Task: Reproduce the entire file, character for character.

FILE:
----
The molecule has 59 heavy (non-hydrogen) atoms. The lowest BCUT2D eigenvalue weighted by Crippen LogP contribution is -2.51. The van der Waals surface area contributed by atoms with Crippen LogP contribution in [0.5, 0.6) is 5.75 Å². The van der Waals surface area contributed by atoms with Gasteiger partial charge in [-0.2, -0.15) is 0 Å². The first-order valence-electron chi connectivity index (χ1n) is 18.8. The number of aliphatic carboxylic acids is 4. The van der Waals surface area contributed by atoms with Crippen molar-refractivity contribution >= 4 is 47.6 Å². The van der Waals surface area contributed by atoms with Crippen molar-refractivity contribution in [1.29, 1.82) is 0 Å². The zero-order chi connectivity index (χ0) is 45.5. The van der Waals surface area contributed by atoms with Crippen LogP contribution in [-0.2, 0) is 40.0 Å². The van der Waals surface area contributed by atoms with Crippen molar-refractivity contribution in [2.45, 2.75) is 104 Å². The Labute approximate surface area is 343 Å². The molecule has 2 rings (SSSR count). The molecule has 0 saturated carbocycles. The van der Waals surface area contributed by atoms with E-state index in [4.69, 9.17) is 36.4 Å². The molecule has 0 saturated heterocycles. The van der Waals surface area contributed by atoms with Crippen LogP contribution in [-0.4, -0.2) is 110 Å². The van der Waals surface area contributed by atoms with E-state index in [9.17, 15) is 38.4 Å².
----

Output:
The molecule has 59 heavy (non-hydrogen) atoms. The lowest BCUT2D eigenvalue weighted by Crippen LogP contribution is -2.51. The van der Waals surface area contributed by atoms with Crippen LogP contribution in [0.5, 0.6) is 5.75 Å². The van der Waals surface area contributed by atoms with Gasteiger partial charge in [-0.2, -0.15) is 0 Å². The first-order valence-electron chi connectivity index (χ1n) is 18.8. The number of aliphatic carboxylic acids is 4. The van der Waals surface area contributed by atoms with Crippen molar-refractivity contribution >= 4 is 47.6 Å². The van der Waals surface area contributed by atoms with Crippen molar-refractivity contribution in [1.29, 1.82) is 0 Å². The zero-order chi connectivity index (χ0) is 45.5. The van der Waals surface area contributed by atoms with Crippen LogP contribution in [-0.2, 0) is 40.0 Å². The van der Waals surface area contributed by atoms with Crippen molar-refractivity contribution in [2.45, 2.75) is 104 Å². The Labute approximate surface area is 343 Å². The molecule has 2 rings (SSSR count). The molecule has 0 saturated carbocycles. The van der Waals surface area contributed by atoms with E-state index in [4.69, 9.17) is 36.4 Å². The molecule has 0 saturated heterocycles. The van der Waals surface area contributed by atoms with Crippen LogP contribution in [-0.4, -0.2) is 110 Å². The van der Waals surface area contributed by atoms with E-state index in [9.17, 15) is 38.4 Å².